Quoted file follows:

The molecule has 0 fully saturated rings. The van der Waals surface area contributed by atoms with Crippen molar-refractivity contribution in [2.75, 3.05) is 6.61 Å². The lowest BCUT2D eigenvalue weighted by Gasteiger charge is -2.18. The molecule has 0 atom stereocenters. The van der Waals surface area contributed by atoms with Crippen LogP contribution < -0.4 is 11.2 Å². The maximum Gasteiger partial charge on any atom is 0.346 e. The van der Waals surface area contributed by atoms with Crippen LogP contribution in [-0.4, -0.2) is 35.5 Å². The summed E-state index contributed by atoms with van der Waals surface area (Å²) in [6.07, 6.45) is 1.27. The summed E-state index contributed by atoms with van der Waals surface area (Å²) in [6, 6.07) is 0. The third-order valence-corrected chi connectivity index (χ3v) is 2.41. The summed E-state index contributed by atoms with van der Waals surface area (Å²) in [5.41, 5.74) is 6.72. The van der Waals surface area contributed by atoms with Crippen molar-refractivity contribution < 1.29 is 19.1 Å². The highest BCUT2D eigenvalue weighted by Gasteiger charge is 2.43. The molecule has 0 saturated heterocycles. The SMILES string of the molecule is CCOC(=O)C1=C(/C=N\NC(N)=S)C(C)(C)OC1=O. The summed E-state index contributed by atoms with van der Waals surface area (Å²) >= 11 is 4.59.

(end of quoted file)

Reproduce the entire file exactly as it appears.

The molecule has 0 fully saturated rings. The van der Waals surface area contributed by atoms with Crippen molar-refractivity contribution in [2.75, 3.05) is 6.61 Å². The lowest BCUT2D eigenvalue weighted by Gasteiger charge is -2.18. The molecule has 0 atom stereocenters. The van der Waals surface area contributed by atoms with Crippen LogP contribution < -0.4 is 11.2 Å². The maximum Gasteiger partial charge on any atom is 0.346 e. The van der Waals surface area contributed by atoms with Crippen LogP contribution in [-0.4, -0.2) is 35.5 Å². The summed E-state index contributed by atoms with van der Waals surface area (Å²) in [6.07, 6.45) is 1.27. The summed E-state index contributed by atoms with van der Waals surface area (Å²) in [6, 6.07) is 0. The third-order valence-corrected chi connectivity index (χ3v) is 2.41. The summed E-state index contributed by atoms with van der Waals surface area (Å²) in [5.41, 5.74) is 6.72. The van der Waals surface area contributed by atoms with Crippen molar-refractivity contribution < 1.29 is 19.1 Å². The highest BCUT2D eigenvalue weighted by Gasteiger charge is 2.43. The molecule has 0 saturated heterocycles. The SMILES string of the molecule is CCOC(=O)C1=C(/C=N\NC(N)=S)C(C)(C)OC1=O. The summed E-state index contributed by atoms with van der Waals surface area (Å²) >= 11 is 4.59.